from The American Heritage® Dictionary of the English Language, 5th Edition.

  • noun A group of viewers or listeners of a work of art or entertainment, especially those present at a performance.
  • noun The readership for printed matter, as for a book.
  • noun A group of people who follow or admire an artist or performer.
  • noun A formal hearing, as with a religious or state dignitary.
  • noun An opportunity to be heard or to express one's views.

from The Century Dictionary.

  • noun The act or state of hearing or attending to words or sounds; the act of listening.
  • noun Liberty or opportunity of being heard; liberty or opportunity of speaking with or before, as before an assembly or a court of law; specifically, admission of an ambassador, envoy, or other applicant to a formal interview with a sovereign or other high officer of government.
  • noun A hearing; an interview or conference.
  • noun An auditory; an assembly of hearers.
  • noun [Sp. audiencia, commonly used in English writing without translation.] In Spain and Spanish countries, a name given to certain courts, also collectively to certain law-officers appointed to institute a judicial inquiry.
  • noun In England, an abbreviation for audience-court (which see). =

from the GNU version of the Collaborative International Dictionary of English.

  • noun The act of hearing; attention to sounds.
  • noun Admittance to a hearing; a formal interview, esp. with a sovereign or the head of a government, for conference or the transaction of business.
  • noun An auditory; an assembly of hearers. Also applied by authors to their readers.
  • noun (Eng.) a court long since disused, belonging to the Archbishop of Canterbury; also, one belonging to the Archbishop of York.
  • noun publicly.
  • noun to listen; to admit to an interview.

from WordNet 3.0 Copyright 2006 by Princeton University. All rights reserved.

  • noun an opportunity to state your case and be heard
  • noun a gathering of spectators or listeners at a (usually public) performance
  • noun a conference (usually with someone important)
  • noun the part of the general public interested in a source of information or entertainment


from The American Heritage® Dictionary of the English Language, 4th Edition

[Middle English, from Old French, from Latin audientia, from audiēns, audient-, present participle of audīre, to hear; see au- in Indo-European roots.]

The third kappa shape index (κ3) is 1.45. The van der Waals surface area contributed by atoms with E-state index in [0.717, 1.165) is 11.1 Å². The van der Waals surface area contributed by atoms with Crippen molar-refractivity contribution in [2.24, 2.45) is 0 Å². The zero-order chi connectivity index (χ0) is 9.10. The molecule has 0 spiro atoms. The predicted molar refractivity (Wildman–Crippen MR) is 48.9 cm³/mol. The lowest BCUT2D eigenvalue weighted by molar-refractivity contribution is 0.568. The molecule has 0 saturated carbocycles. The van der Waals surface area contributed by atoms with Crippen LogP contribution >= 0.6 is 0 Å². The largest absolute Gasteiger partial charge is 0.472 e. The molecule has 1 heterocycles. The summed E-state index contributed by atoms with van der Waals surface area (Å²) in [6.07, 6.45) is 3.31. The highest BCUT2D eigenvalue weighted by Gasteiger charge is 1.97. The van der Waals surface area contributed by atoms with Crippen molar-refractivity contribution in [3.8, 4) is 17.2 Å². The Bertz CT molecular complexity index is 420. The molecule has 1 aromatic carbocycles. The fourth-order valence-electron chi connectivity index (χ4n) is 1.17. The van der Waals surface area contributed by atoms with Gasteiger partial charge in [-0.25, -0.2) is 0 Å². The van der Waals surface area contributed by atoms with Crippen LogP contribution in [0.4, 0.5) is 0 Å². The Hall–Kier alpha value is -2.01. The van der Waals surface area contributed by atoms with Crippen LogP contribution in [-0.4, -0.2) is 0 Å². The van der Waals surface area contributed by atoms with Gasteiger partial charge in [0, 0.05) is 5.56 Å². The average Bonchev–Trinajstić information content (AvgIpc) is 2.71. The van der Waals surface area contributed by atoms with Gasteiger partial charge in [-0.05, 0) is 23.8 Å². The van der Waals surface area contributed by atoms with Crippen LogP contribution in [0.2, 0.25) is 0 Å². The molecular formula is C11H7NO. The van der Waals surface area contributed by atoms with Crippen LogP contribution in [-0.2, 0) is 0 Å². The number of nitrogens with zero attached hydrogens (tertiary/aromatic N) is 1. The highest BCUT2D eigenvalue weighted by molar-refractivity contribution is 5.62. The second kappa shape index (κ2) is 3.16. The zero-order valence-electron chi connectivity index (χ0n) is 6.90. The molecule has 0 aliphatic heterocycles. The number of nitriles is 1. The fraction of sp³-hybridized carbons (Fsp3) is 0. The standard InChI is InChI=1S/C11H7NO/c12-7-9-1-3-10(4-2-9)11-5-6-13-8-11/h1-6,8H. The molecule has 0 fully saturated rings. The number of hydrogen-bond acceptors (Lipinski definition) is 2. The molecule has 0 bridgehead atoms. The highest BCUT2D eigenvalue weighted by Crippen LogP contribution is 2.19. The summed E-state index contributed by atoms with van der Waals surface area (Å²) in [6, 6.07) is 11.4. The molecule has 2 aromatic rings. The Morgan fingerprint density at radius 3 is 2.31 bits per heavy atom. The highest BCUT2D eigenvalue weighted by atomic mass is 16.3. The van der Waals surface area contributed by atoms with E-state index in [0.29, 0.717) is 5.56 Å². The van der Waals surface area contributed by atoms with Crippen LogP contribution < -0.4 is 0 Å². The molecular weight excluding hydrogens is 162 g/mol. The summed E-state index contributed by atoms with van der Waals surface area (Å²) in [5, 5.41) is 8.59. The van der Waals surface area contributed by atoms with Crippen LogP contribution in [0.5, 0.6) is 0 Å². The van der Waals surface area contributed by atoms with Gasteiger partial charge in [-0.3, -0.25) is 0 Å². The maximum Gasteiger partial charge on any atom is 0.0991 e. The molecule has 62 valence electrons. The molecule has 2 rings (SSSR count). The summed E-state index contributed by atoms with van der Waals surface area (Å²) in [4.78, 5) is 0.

from Wiktionary, Creative Commons Attribution/Share-Alike License

From Old French audience, from Latin audientia, from present participle audiens "hearing", from verb audio, "I hear".


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  • One of the advantages to having published, in fiction, only vignettes, is the difficulty in reasonably fearing I'll complete lose an audience if ever called upon to read...though I don't recall reading any fiction before an actually present audience* since reading Borges's "Los dos reyes y los dos laberintos" before my senior-year highschool Spanish class, they as startled as the teacher that they could follow it.

    ConDFW Bill Crider 2007

  • The utter _ir_relation, in both cases, of the audience to the scene, (_audience_ I say, as say we must, for the sum of the spectators in the second instance, as well as of the auditors in the first,) threw upon each a ridicule not to be effaced.

    Autobiographical Sketches Thomas De Quincey 1822

  • Stating your target audience is mainly important so that the publisher/agent can evaluate whether you have a realistic idea of who your main audience is.

    Superhero Nation: how to write superhero novels and comic books » How to Communicate with Agents and Editors 2009

  • (Although, of course, the SF and Fantasy genres are larger, wider, and full of more warring or just different camps than they used to be - so the ways that the tie-in audience is different from the "standard" audience isn't as strong as it was ten or twenty years ago.)

    MIND MELD: How Do Media Tie-In Novels Affect SF/F? 2008

  • While immigrants from other regions play some role in audience development, the bulk of the local audience is upwardly mobile and formally educated, but with an education that is not necessarily invested in a particular European canon, for whom Haydn and Bartok are equally new, and whose concert-going loyalties may well include as much pop music as classical.

    E pur si muove Matthew Guerrieri 2008

  • Yes because the main audience is you children of the 80 Ninja Bike Jazz ftw

    EXTRALIFE – By Scott Johnson - Transformers Animated Cast Announced 2007

  • Remember that their main audience is the kool-aid crowd that still believes the Iraq War is about 9/11.

    Think Progress » Powerline’s Indictment Analysis: Up = Down 2005

  • As De Soto puts it, his main audience is heads of state.

    Post-President For Life 2003

  • As De Soto puts it, his main audience is heads of state.

    Post-President For Life 2003

  • So when I use the word audience throughout this book, it may refer to a group of any size or it may refer to a single individual.

    Life Is a Series of Presentations Tony Jeary with Kim Dower 2004


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